Last month, I wrote about the EcoDog home power monitoring system, which lets you see how much electricity your house is pulling, circuit by circuit. Apart from being fun for energy geeks like me who have an insatiable appetite for data, the device lets you discover patterns in your power consumption you might never have known about and that are burning up your money. Soon afterwards, I got a call from EcoDog's competitor Powerhouse Dynamics. I had mentioned its eMonitor system in passing, but hadn't fully appreciated its differences from EcoDog's system.
Both devices came out about a year ago and provide more detail about where you're using electricity than a whole-house monitor such as The Energy Detective (TED) does. You or your electrician install it by opening your electrical service panel, clamping a little magnetic coil around each circuit wire, and attaching the coils to an interface box. eMonitor has two crucial differences from both EcoDog and TED. First, the interface box plugs directly into the home computer network—it doesn't have an intermediate step of sending data over your electrical wiring, which, in my experience, can be flaky.
Second, the eMonitor interface sends the data to an outside server rather than to your own PC. That server does all the calculations and record-keeping, and you visit a web page to view the data. Thus the system works on Windows, Macs, Linux boxes, iPhones, whatever. The interface buffers 24 hours of data (soon to be 14 days, in a coming update) in case your Internet connection or the company's web server goes down. The company has a demo page you can visit to see a sample data display. The server does entail a monthly fee, but the system itself is a bit cheaper than EcoDog's, so the total price works out to be comparable.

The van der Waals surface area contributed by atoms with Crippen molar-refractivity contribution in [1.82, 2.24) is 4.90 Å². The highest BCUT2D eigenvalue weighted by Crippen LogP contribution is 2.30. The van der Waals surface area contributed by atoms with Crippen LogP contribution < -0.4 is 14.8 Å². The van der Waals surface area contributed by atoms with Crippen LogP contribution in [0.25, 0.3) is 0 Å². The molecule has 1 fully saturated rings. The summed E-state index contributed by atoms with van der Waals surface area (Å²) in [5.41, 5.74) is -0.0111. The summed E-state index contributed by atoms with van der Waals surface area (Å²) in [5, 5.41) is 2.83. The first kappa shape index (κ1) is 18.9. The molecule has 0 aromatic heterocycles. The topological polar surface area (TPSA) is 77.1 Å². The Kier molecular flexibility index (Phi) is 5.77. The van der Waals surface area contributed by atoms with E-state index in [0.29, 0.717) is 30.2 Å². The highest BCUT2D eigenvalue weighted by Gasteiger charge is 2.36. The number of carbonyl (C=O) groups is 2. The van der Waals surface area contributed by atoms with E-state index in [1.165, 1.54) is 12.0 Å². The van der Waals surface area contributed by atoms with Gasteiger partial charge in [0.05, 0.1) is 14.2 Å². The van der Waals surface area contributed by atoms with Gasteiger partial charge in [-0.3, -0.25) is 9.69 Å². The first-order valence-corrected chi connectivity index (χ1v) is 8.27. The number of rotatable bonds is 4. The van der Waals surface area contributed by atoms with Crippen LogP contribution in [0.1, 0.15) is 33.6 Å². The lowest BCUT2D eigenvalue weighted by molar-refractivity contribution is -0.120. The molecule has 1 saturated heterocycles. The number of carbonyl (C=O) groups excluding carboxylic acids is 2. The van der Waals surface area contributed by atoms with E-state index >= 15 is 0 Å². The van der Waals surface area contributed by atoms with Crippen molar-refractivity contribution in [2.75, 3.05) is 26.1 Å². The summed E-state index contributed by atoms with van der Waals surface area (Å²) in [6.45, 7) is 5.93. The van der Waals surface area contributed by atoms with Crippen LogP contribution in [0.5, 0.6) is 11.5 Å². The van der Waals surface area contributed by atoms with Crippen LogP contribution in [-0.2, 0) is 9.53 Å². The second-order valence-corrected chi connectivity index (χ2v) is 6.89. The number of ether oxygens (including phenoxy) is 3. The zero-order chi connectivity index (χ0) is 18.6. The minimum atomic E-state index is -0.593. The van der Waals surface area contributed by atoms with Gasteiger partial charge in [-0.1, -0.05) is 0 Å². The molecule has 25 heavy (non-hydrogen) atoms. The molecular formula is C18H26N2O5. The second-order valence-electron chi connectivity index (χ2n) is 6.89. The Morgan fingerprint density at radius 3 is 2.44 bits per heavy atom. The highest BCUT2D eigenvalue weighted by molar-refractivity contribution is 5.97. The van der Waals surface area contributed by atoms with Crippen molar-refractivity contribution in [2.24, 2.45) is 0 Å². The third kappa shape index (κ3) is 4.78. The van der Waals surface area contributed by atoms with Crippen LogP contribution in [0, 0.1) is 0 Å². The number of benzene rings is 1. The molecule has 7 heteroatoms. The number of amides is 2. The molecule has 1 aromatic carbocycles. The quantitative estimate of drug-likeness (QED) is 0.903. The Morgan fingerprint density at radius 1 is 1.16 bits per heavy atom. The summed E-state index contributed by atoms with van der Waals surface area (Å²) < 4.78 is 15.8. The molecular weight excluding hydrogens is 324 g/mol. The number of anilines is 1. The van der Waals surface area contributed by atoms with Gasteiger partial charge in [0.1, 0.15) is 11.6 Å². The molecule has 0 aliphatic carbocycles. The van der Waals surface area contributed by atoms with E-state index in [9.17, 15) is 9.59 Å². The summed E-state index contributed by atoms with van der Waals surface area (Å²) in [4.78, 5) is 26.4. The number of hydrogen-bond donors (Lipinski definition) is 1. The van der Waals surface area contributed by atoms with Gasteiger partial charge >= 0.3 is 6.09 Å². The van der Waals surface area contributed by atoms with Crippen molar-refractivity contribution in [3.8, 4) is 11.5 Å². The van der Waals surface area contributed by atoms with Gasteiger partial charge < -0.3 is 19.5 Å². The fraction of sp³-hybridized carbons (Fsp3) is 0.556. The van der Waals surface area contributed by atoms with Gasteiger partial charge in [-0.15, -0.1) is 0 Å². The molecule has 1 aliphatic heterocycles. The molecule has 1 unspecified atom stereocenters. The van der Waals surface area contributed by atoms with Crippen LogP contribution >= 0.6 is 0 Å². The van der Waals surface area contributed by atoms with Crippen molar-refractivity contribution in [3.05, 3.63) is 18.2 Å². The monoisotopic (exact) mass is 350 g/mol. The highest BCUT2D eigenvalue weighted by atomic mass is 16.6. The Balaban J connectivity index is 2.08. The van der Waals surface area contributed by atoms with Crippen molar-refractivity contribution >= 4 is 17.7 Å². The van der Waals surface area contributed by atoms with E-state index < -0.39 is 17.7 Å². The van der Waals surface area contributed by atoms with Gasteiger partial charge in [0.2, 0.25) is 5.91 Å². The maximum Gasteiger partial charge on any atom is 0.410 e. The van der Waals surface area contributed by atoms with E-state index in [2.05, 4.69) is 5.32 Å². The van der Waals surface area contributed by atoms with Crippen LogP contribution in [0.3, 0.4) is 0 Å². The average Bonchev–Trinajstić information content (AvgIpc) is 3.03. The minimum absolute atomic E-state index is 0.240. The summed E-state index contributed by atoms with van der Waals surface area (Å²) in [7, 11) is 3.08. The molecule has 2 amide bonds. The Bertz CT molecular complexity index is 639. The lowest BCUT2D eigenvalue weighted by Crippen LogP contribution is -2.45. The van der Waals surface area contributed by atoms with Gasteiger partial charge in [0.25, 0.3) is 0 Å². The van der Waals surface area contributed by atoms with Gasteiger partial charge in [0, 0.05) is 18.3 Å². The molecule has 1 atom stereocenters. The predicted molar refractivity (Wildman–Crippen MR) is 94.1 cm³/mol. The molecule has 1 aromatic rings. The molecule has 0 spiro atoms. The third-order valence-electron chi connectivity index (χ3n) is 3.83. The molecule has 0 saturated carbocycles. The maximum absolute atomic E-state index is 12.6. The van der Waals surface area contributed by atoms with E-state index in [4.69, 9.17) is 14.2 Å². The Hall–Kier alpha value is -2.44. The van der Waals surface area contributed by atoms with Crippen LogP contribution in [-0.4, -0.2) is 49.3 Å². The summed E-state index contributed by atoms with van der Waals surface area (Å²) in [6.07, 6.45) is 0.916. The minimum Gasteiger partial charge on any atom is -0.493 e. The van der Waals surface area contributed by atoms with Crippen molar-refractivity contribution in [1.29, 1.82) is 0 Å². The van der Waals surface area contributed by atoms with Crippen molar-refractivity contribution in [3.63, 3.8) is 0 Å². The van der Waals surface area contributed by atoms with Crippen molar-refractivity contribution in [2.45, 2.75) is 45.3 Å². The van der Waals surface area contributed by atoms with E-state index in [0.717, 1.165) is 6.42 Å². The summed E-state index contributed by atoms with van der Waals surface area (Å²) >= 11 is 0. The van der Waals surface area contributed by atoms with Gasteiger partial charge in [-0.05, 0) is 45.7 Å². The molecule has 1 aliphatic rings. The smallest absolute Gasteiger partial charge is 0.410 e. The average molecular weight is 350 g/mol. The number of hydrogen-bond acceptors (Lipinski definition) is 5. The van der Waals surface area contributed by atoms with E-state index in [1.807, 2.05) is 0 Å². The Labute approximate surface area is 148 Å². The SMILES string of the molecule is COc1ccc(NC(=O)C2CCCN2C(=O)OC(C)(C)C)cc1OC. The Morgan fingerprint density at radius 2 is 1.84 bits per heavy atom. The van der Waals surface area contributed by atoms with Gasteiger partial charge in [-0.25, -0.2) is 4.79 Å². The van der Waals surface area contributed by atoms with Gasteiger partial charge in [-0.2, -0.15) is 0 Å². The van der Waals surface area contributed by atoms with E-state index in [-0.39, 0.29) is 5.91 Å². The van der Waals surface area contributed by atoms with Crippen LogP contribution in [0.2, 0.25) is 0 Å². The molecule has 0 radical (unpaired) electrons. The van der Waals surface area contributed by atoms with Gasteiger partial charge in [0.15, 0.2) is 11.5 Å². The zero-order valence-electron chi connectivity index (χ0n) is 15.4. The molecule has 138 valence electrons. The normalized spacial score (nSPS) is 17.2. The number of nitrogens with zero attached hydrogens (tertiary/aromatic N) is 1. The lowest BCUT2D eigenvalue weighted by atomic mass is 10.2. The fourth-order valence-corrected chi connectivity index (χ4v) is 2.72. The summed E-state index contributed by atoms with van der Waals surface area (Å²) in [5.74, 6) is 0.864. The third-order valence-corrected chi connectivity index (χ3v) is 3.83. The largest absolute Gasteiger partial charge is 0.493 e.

The same question that I had for the EcoDog comes up: Is the system really worth it for most people? Tim Durant, the company's vice-president of business development, says they did a customer survey last November and half the respondents reported saving up to 20 percent on their electric bill. An eighth reported saving more than 20 percent. For those people, the system might indeed pay for itself. Obviously, it also depends on how high your electric bill is, although I suspect that people who have high bills are paying mostly for air-conditioning or heating, and an energy monitor isn't going to help much with that.
Some savings come simply from being conscious of how much power you're using and resolving to cut back. A little blinking box can be a useful ally in the eternal battle to get the family to turn off unused lights. Some savings come from detecting suspicious deviations from standard operating procedure. Both EcoDog and eMonitor can alert you if they sense something awry. For instance, Durant recalls how he recently got a warning that his freezer was using an abnormal amount of juice. He went to check on it and found that someone had left the door ajar. Last year, Durant says, one of the company's founders got a message that the kitchen stove had been left on by accident.
If an electric hot water heater begins to use more power, it might be a sign of sediment build-up. If a freezer seems peculiarly thirsty, something might be wrong with the defrost cycle. The system can also watch for safety hazards (and code violations) such as a circuit that routinely draws more than 80 percent of its rated current.
The potential of monitoring devices, as yet untapped, is to let you compare your power usage to other people's, so you can keep up with the eco-Jonses. "There's plenty of opportunity to tie this into social networking," says one of eMonitor's first users, Arnold de Leon. He lives with his wife and daughter in Cupertino and has provided feedback to the company to debug the device and software.
At the same time, energy monitors will probably save countless marriages by revealing that something you thought was a power hog isn't. De Leon says his oven draws a lot of power when it's on, but doesn't even rank in the top-10 loads over the course of a day. He has also found that you might as well leave LED holiday lights on all the time; a timer would use more power than it saved.
Ironically, De Leon says he'd already done so much to conserve energy that the new monitor hasn't really helped him cut his usage. This is the paradox faced by early adopters: We're the ones willing to buy these systems, but get the least benefit from them. For my part, I doubt EcoDog or eMonitor would justify its cost. Gas is by far the bigger fraction of my energy bill. So I got excited about when Durant told me the company plans to release a gas-monitoring system later this year. He says it'll be able to correlate gas and electricity usage to look for patterns. Now that might pay for itself.
Screen shot courtesy of Powerhouse Dynamics